Same with photographs, use professionals, get the website designer to enhance the photos for good reproduction on the web. Pictures are still worth a thousand words and websites that are all copy do not look interesting or professional. If you are going to use photo libraries then remember the same photos could appear elsewhere on other people's websites too. Your purchase doesn't mean you are the only user (unless you did pay outright to be the only user - usually expensive). More importantly understand 'Royalty free' doesn't mean you don't pay to use the picture, it means once you've bought the picture there are no more royalties to pay everytime someone sees the picture (royalties are similar to a singer getting paid everytime the song is played on the radio). BEWARE photo libraries have a nasty growing income stream called 'Copyright infringements'. I have two examples where clients have provided me with jpg photos to be threatened with court action if the client didn't immediately pay £x (unfortunately one for £1,100 and the other £420). Don't take the risk.

If your product is technical then show you know what you're talking about, show parts of blue prints, the workings, close up photos or have downloadable pdfs that are kept to a quick, easy, downloadable size. The space that is taken up by one photo could be used to show a 'slide show' where several pictures continually fade in and out. Prove you know what you are talking about to your potential customer, address your audience in the way they will understand. There is an old marketing term that is just as relevant now as it was when it was used for ad design - KISS - Keep It Simple Stupid (or Silly if you prefer). This is also a good time to mention capital letters. Making complete lines of body type into capitals does not help it's readability. Use bold type for emphasis but always upper and lowercase letters (S captal; s lowercase) which will give a feeling of confidence about you to the reader.

If you have an on line brochure or catalogue (that could save you some printing costs!) then consider a webmag, turning pages on screen just like a book but you can link words or descriptions to specific pages. So the contents page of a web mag could show 'Spanners page 157' the surfer clicks on that and is immediately taken to page 157. Clever this technical stuff huh?!

So we've covered: Why do you want one?; presenting on line; scrolling; webpage dimensions; searchability; how many pages; navigation; legal requirements; professionalism; accountability; content; copywriting; copyrights; images; pdf downloads; webmags; a bit about type and more.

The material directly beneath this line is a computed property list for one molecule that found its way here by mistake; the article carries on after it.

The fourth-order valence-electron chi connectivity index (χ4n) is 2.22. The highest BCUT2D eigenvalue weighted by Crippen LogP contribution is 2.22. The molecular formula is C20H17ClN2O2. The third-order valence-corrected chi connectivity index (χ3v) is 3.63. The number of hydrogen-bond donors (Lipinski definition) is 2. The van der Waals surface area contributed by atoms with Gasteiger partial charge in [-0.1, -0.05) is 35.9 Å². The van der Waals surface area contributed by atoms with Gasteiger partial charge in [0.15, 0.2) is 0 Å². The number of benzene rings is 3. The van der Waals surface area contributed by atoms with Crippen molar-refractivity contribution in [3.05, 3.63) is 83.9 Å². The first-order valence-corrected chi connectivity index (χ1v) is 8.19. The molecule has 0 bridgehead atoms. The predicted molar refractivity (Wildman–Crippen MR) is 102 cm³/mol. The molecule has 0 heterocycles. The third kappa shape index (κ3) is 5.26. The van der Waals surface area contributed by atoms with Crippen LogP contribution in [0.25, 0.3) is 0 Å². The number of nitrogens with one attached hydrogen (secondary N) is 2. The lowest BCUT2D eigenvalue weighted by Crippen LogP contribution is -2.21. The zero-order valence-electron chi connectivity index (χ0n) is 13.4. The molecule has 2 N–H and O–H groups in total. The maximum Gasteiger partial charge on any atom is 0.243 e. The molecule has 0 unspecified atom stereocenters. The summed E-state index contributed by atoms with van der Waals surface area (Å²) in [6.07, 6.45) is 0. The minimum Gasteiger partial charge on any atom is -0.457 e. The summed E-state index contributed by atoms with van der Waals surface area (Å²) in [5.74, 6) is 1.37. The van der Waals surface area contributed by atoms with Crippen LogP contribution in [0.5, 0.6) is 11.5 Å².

Hopefully it goes without saying that your branding and the style of your website (colour, image, flavour) should reflect the style you use on the rest of your marketing. Now if you have just thought 'branding - what branding' then you are getting way ahead of yourself reading about websites. Branding should've been around the time you thought 'I want to set up a business, what are the first 5 things I should do?'. BEFORE you think about a website it is MORE important to get a professional branding, doing it backwards will not help the results achieved. It would be like going into a printer for a business card and asking for a logo to be included. Simply put 'No don't do that.' A branding is the first visual part of organising the marketing for your business - it is vital that it is given the right amount of investment right at the beginning, even before you start trading.

Are these website designers all they are cracked up to be? Well, honestly no. It's just like the rest of the jungle - there are still web designers who don't construct the site in the right way to maximise search opportunities, even one or two who do nothing about the SEO (Search Engine Optimisation) side at all. Just seeing the designers own site (and others they've created and are currently up and running) will immediately tell you if it's the sort of designer you want to work with, meeting face to face (or even Skype to Skype) will confirm your suspicions, good or bad.


Alan Reading runs Custom Marketing Resources providing a full range of marketing services to clients of all types and sizes. He's good with customer care too so if you know nothing about websites, branding or marketing yourself you'll be treated gently! Free advice on 01622 820841 or

Alan Reading is an award winning designer, has judged more than his fair share of design awards, hosted breakfasts, lunches, dinners, dinner dances, balls and networking events, compéred fashion shows, radio programmes and appeared on TV more than once, frequently on behalf of clients. He has presented for Business Link, Enterprise Agencies, Chambers of Commerce, conferences and seminars for The Newspaper Society, the Association of Free Newspapers, The British Hardware Federation, training and marketing companies on starting, promoting and marketing business.

Alan is a business minded Designer (past President - and Chairman - of 3 Chambers in Kent) running his own business - Custom Marketing Resources (01622 820841) - since 1994. Alan has formed The Lenham Valley Business Association where he organises and presents the monthly network meetings. He is also chair of the organising committee. LVBA has a 20+ page website and a 64 page business directory.

You will learn even more about him - and see what his customers say - on his website He is willing to provide free advice by phone too - even about websites.